The analogy was toward a hypothetical case among Jews and because of that we can´t say wether the hypothetical jews would kill the girl or not.

Perhaps you aren't aware that your analogy is not hypothetical. Some Jewish women did marry Nazis during the holocaust, for a variety of reasons, mainly survival. They were not hunted down and killed for it - at least, not by other Jews.

Here's one of the more famous of them:
http://www.bbc.co.uk/worldservice/people/highlights/edith.shtml

Anyway, any analogy that compares the actions of people who are in a crisis situation with other peoples' "normal operating conditions" will fail. Feel free to try again.

"2109" wrote:
The analogy was not toward the actions but to the background to the action and how the yezidis probably experiences it.

The background to the action has nothing to do with religion and everything to do with a small group of men trying to maintain power over their insular community, spiced with a heavy dose of fear of female sexuality and freedom. End of story.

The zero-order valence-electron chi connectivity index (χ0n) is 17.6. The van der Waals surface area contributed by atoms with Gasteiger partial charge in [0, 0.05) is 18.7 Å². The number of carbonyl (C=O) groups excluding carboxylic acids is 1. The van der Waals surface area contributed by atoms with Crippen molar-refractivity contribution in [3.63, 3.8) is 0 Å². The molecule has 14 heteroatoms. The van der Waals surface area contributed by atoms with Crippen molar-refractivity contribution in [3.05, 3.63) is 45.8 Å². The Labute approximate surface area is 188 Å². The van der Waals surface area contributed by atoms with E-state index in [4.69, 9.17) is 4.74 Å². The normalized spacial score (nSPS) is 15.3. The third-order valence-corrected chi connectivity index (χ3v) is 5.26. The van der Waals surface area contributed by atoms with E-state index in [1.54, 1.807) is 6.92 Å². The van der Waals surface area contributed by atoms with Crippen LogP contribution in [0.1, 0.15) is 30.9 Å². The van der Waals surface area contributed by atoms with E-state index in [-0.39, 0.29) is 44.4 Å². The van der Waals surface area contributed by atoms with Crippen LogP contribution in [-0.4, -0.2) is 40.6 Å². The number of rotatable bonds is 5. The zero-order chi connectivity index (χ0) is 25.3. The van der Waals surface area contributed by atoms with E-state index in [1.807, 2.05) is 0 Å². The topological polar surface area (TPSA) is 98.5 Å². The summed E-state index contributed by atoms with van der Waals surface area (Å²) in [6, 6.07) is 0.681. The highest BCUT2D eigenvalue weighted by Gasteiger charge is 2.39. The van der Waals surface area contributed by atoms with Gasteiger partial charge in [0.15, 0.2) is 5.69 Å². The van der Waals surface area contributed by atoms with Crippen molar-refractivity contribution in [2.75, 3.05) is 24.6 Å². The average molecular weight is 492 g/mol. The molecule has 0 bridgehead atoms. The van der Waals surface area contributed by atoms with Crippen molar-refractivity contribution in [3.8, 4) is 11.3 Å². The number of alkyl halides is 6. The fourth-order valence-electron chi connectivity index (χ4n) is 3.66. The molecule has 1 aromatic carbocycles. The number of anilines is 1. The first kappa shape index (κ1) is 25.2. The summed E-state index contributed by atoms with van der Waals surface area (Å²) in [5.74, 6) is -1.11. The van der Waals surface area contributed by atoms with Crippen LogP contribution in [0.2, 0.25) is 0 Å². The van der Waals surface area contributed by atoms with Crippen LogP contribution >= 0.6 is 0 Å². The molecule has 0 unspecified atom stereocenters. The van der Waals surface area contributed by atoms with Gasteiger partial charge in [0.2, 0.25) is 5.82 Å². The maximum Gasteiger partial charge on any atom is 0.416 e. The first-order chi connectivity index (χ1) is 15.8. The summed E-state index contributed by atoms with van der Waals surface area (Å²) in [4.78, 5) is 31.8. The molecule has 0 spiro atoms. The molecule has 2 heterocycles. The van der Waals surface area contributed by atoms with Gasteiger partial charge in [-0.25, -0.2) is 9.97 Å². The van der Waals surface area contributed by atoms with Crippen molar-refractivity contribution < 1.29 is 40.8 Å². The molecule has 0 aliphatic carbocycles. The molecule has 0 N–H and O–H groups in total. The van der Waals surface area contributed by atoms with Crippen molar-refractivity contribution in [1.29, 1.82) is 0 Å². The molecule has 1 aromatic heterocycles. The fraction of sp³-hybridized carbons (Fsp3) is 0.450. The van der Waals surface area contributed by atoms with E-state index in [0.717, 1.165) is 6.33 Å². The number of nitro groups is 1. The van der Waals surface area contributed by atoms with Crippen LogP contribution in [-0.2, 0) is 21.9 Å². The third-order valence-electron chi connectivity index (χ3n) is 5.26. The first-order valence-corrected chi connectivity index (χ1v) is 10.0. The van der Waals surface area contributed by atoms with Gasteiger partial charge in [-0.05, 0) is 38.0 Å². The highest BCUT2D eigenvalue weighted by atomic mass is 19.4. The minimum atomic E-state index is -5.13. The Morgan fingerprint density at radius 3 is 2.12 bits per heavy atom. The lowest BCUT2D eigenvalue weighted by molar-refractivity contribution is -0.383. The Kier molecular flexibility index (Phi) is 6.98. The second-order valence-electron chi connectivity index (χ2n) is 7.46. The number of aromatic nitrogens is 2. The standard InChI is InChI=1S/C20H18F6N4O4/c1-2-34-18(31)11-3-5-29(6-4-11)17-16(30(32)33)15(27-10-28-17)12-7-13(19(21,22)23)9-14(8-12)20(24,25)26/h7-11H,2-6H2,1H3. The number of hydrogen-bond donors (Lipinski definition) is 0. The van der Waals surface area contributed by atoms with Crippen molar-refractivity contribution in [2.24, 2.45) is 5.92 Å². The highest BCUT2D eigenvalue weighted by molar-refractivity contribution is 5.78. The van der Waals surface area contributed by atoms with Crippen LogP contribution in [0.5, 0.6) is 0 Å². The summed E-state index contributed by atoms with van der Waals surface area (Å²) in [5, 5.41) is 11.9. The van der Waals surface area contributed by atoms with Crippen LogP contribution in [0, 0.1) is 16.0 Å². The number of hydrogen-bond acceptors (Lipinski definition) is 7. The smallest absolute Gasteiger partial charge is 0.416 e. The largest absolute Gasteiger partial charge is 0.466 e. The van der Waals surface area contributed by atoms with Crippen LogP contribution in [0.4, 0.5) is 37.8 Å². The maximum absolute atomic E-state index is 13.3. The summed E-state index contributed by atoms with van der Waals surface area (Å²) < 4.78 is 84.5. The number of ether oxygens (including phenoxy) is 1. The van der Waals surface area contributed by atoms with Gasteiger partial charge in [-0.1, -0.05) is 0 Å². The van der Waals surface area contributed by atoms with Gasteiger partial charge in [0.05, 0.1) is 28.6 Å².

"amadan-De" wrote:
Pretty horrible things were done to women of many backgrounds who were deemed to have 'fraternised' too closely.

And still are done. So, what's your point? What does this have to do with the Yezidis and this thread?


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amadan-De
(@amadan-de)
Member
Joined: 15 years ago
Posts: 686
 
"mika" wrote:
"amadan-De" wrote:
Pretty horrible things were done to women of many backgrounds who were deemed to have 'fraternised' too closely.

And still are done. So, what's your point? What does this have to do with the Yezidis and this thread?

....it was a reference to the possibility that a Jewish woman who married a Nazi may well have experienced 'rough-treatment' as a result. Interesting that you seem to imply that you know how every single case of this kind was resolved - gotta source? Or maybe I'm being overly literal now (it must be my turn....)

Out of here - got an appointment to oppress some 'others'.


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 Anonymous
Joined: 52 years ago
Posts: 0
 

'Much more difficult to get' sounds about right to me, then. But I appreciate you citing this source. Pity I'm 30 years out of the University, else I might persuade the Chief Librarian to purchase a copy.

University libarys are truly a great thing. Especially if you´re able to lend books after your time as a student.

"Please don't tell me that the Yezidi are "more tolerant" than Muslims.